Find Information About:

Drugs & Supplements

Get information and reviews on prescription drugs, over-the-counter medications, vitamins, and supplements. Search by name or medical condition.

Pill Identifier
WebMD

Pill Identifier

Having trouble identifying your pills?

Enter the shape, color, or imprint of your prescription or OTC drug. Our pill identification tool will display pictures that you can compare to your pill.

Get Started
My Medicine
WebMD

My Medicine

Save your medicine, check interactions, sign up for FDA alerts, create family profiles and more.

Get Started

WebMD Health Experts and Community

Talk to health experts and other people like you in WebMD's Communities. It's a safe forum where you can create or participate in support groups and discussions about health topics that interest you.

  • Second Opinion
    WebMD

    Second Opinion

    Read expert perspectives on popular health topics.

  • Community
    WebMD

    Community

    Connect with people like you, and get expert guidance on living a healthy life.

Got a health question? Get answers provided by leading organizations, doctors, and experts.

Get Answers

Sign up to receive WebMD's award-winning content delivered to your inbox.

Sign Up

Hair Loss Health Center

Font Size
A
A
A

Experimental Gene Therapy Grows Hair

Thick Fur on Hairless Mice After Gene Therapy
By
WebMD Health News

Sept. 26, 2005 -- If you're hair-impaired, a new finding about mice offers hope for rejuvenating barren hair follicles.

The finding comes from the Johns Hopkins University lab of Catherine C. Thompson, PhD. Thompson and colleagues wondered exactly why mice lacking the Hairless gene are, well, hairless.

Their results point researchers toward a way to regenerate the hair follicles of men and women with alopecia.

A Tiny Organ

Hair follicles aren't normal skin cells. They're really tiny organs. And these tiny organs do one of the most amazing things any organ can do: they regenerate.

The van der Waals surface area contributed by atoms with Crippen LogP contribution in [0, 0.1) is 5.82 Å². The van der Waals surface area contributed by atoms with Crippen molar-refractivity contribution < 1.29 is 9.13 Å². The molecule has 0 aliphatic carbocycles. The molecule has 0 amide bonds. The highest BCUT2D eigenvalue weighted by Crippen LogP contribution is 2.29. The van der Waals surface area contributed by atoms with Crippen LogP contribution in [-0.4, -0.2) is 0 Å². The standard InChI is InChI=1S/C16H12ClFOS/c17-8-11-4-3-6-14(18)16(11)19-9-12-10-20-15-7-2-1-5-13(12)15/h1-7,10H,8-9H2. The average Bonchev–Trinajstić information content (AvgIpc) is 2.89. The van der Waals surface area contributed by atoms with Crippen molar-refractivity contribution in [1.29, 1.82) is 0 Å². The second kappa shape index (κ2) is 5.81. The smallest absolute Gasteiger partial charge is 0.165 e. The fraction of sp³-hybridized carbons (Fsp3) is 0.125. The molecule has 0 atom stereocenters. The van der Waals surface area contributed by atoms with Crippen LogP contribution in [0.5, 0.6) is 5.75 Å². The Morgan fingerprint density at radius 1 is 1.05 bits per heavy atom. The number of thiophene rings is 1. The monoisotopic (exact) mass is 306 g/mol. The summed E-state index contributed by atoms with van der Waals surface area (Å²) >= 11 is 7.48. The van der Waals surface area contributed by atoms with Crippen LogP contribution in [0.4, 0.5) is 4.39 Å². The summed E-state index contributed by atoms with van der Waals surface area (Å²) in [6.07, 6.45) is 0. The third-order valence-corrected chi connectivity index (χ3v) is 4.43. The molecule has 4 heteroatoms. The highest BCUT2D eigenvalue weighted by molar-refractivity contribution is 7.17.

Hair cells grow hair, of course. But that's only one phase of their life cycle. Each follicle eventually withers down to a shadow of its former self. Then, somehow, stem cells inside the follicle come to life. The follicle regenerates and grows a new hair.

When something goes wrong with this process, hair thinning or baldness results. Researchers have a model for this: mice lacking the Hairless gene. At first, these mice grow normal-looking hair. But as their hair follicles cycle, the hairs fall out -- and don't grow back.

Thompson's team genetically engineered hairless mice to produce Hairless protein in specific cells within the hair follicle. The result: Mice that grew -- and kept growing -- thick fur.

The researchers showed that the Hairless gene only works when it gets the proper chemical signals at exactly the right time during the follicle cycle. Now researchers are one step closer to knowing what these signals are and when to give them.

Thompson and colleagues report their findings in the early online edition of Proceedings of the National Academy of Sciences.

Today on WebMD

hair in hairbrush
Ways to go about it naturally.
Young woman with thick curly hair
Causes and solutions.
 
man with thinning hair
How to keep the hair you have.
Closeup of Hairbrush with Hair Loss
Understand the basics.
 
Mens Hair Loss When To Start Treatment
Article
A Dermatologist Talks About Hair Loss
Article
 
Rogaine And Propecia For Hair Loss
Article
Woman looking at thinning hair in hand mirror
Video
 
Balding man in mirror
Slideshow
Close up of comb in woman's hair
Quiz
 
Young woman with thick curly hair
Slideshow
hair problems
Slideshow